“We’ll come through this together.” Three generations. Two wars. One incredible friendship.
It’s October 1914. Gunfire rattles as two men from opposite sides of the world stumble through a hellish landscape. It’s riddled with barbed wire and their fallen comrades. This is No Man’s Land. One of the men screams and falls to the ground. In that moment, all hope seems lost. An unexpected object looms out of the yellow smog… and a 100-year friendship is born.
Bonds forged in battle can be stronger than blood.
They are bonds of unspoken, unmoveable loyalty. Bonds that can last a lifetime – or three as in the case of Manta Singh and George Henderson. It began more than 100 years ago in August 1914 when Captain Manta Singh of the 15th Ludhiana Sikhs and Lt George Henderson joined forces to fight on the Western Front.
The terror of industrialised warfare was a huge shock for the soldiers.
One Punjabi soldier wrote home. “For God’s sake, don’t come, don’t come to this war in Europe. Canons, machine guns, rifles and bombs are going day and night, just like the rains in the month of Sawan.” Still the Indian soldiers, who made up a third of troops under British command, showed consummate bravery. They were feared, fiercely, by German soldiers, one of whom wrote: “The devil knows what the English put into these fellows… truly these enemies are not to be despised.”
On March 10th 1915, in Neuve Chapelle, France, the night before Manta and George were due to fight alongside one another in the first major British offensive of the War, the two men spoke. Their conversation was brief, but their words ran deep. They were words that would go on to save both of their lives in the coming days.
George said: “We’ll come through this together.”
He was right. The offensive started well. With butt ends, bayonets, swords, bombs and rifles, 20,000 Indians and 20,000 British fought their way into the village. Shot by shot, blast by blast, they gathered force until they took hold.
They had captured the village.
Then their ammunition ran dry.
One by one, George and Manta’s comrades started to fall as they were beaten back out of the village. Soon bodies were all around them –11,000 casualties in total. Sadly, George and Manta were to join their injured brothers. Manta saw George drop – hit by a bullet. He ran through a hail of fire to reach his injured friend. As the thick smog that surrounded them cleared, Manta saw the hope that he needed: a wheelbarrow. He quickly hauled George in and stumbled across the debris, over helmets and guns, wheeling George to safety.
Then a shot rang out.
Manta was hit by a bullet in his left leg, but his quick thinking had got both men out of harm’s way. The men lay together waiting to be rescued. Three days later Manta woke up in Kitchener General Hospital, Brighton, one of several hospitals for Indian Troops. He argued: “What use would a cripple be to his family?” His wound had turned gangrenous and the doctors had to amputate.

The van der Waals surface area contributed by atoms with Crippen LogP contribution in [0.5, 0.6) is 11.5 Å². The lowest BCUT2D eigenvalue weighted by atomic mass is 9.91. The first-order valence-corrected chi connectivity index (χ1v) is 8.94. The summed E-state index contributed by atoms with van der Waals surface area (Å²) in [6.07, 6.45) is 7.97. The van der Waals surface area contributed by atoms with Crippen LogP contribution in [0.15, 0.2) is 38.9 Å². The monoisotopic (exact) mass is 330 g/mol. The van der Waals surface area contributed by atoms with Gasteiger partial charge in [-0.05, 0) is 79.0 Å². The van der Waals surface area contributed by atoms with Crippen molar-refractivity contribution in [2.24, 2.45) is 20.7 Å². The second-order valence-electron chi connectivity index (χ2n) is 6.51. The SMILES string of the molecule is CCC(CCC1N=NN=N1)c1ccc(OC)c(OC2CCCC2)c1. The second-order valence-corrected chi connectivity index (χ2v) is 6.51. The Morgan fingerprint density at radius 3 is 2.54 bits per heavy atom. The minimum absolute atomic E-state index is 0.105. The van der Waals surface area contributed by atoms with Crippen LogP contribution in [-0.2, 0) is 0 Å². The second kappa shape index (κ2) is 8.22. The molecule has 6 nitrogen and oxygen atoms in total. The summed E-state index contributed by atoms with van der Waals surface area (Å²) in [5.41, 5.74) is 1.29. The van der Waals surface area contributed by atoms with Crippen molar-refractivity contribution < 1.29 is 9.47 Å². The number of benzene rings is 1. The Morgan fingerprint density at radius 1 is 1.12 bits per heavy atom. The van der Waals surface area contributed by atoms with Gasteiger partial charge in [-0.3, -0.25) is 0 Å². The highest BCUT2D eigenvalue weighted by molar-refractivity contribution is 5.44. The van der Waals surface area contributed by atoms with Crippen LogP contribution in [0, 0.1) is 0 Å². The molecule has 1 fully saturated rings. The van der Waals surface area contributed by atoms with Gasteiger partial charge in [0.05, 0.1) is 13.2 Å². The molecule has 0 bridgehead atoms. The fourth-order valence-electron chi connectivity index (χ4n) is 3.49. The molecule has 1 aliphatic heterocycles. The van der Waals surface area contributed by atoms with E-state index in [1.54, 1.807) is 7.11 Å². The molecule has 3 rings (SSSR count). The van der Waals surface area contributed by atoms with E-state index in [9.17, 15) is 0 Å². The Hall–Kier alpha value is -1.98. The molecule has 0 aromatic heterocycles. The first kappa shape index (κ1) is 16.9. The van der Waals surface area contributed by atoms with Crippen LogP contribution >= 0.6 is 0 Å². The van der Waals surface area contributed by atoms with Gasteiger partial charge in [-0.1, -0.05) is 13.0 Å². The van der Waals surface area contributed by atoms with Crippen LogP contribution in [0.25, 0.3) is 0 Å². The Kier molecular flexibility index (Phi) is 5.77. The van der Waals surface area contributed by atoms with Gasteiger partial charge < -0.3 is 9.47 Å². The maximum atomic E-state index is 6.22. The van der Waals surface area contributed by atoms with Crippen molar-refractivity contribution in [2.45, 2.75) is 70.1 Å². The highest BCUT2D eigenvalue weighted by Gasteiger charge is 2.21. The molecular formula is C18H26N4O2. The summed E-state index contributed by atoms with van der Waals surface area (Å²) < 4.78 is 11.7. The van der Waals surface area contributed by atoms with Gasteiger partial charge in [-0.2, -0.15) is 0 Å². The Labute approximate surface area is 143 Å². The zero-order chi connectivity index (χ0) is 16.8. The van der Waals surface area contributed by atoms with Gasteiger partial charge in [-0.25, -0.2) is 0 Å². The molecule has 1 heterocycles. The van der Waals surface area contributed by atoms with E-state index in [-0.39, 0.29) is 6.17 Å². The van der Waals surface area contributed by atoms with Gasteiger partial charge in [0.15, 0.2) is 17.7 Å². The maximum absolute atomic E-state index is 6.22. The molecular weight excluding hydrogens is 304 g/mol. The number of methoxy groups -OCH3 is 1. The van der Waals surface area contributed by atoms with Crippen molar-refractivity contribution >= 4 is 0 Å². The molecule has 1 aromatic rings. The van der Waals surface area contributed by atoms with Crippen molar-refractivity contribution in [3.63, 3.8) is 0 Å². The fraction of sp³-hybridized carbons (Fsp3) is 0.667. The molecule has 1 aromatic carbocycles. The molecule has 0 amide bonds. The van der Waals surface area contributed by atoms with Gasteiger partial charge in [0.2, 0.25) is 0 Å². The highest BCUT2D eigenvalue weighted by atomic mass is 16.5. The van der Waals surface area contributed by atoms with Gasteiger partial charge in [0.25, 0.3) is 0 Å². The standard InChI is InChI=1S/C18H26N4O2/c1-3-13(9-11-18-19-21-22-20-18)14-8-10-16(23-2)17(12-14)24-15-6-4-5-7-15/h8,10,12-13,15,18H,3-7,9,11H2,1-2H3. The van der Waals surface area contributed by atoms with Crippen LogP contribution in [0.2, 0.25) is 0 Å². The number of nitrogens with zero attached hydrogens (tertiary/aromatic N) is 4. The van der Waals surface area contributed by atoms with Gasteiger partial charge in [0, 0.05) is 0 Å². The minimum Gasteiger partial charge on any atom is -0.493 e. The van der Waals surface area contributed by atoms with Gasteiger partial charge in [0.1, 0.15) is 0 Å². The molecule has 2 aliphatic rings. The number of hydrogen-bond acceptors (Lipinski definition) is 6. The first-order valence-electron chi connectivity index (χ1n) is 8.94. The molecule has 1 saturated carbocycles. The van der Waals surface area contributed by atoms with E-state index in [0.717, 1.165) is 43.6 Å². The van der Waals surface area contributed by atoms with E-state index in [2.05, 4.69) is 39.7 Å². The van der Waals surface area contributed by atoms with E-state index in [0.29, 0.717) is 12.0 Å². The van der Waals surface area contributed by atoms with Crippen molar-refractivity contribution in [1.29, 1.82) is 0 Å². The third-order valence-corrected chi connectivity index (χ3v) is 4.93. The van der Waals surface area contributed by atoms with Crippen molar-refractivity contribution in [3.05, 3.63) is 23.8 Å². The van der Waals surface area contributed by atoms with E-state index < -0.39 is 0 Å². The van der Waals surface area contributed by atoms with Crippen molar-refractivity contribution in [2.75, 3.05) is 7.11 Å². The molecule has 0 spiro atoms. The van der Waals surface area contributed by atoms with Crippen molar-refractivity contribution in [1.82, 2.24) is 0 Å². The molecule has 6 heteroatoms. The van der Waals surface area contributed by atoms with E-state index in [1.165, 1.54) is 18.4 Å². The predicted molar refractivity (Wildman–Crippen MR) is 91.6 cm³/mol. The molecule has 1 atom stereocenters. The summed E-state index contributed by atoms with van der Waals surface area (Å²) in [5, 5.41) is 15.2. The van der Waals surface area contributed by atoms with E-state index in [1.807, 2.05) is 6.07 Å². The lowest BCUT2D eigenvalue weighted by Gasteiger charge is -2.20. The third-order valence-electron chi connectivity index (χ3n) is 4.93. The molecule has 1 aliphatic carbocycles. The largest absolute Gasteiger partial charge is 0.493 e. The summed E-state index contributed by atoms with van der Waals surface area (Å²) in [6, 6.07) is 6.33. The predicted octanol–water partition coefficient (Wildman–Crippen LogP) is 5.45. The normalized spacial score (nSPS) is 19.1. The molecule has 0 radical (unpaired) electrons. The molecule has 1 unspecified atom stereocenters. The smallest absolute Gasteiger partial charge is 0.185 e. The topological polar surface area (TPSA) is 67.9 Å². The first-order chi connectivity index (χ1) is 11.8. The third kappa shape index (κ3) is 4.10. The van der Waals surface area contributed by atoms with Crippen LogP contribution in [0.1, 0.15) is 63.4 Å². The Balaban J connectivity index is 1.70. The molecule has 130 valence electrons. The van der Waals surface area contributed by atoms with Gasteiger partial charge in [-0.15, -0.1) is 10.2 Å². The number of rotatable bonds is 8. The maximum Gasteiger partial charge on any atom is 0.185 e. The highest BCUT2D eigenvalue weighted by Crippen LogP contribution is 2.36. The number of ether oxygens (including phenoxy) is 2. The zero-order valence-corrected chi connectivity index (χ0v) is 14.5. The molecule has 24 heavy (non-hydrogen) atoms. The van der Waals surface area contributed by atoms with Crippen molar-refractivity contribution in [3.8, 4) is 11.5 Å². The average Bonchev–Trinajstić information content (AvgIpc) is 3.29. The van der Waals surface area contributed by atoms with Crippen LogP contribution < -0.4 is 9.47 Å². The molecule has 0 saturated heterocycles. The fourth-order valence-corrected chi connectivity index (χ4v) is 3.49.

Soon after, Manta sadly passed away.
He was cremated on the South Downs, and his ashes scattered peacefully into the sea. Meanwhile, George had been repatriated to the Regimental Centre in Punjab where he would never forget Manta, his comrade, his friend, the man who saved his life. As soon as the War ended, George visited Manta’s sons to make sure they were being cared for. George encouraged Assa and More and watched them grow up over the years. Later, following in their father’s footsteps, they joined the Indian Army where they made a friend for life.
That friend was George’s son, Robert. The second generation of brotherhood was born.
Robert, Assa and More served side-by-side in the 8th Army, fighting Nazis in North Africa. Just like their fathers before them they served in the War together and, when it was over, Robert helped Assa move to Britain.
Robert and More then fought together in Italy during World War Two, where they were both blown out of the Jeep they were travelling in by a German shell. Robert’s hearing never recovered and More was badly injured.
Now the third generation of the two families are firm friends.
Every year Jaimal and Ian, Manta and George’s grandsons, visit the Chattri Memorial to commemorate their unique bond. This spectacular domed marble memorial is perched 500ft up on the South Downs where Manta and 52 other Indian Soldiers were cremated. They remember their grandfathers — whose friendship saved George’s life — in what has become known as one of the bloodiest battles of the First World War. Jaimal and Ian celebrate their three generations of Anglo-Indian friendship and everything their families achieved for Britain.
It’s a bond like no other.
In 2014, the Henderson and Singh children and grandchildren attended the Chattri memorial, meaning that all five generations of both families were present. George and Manta would have been so proud.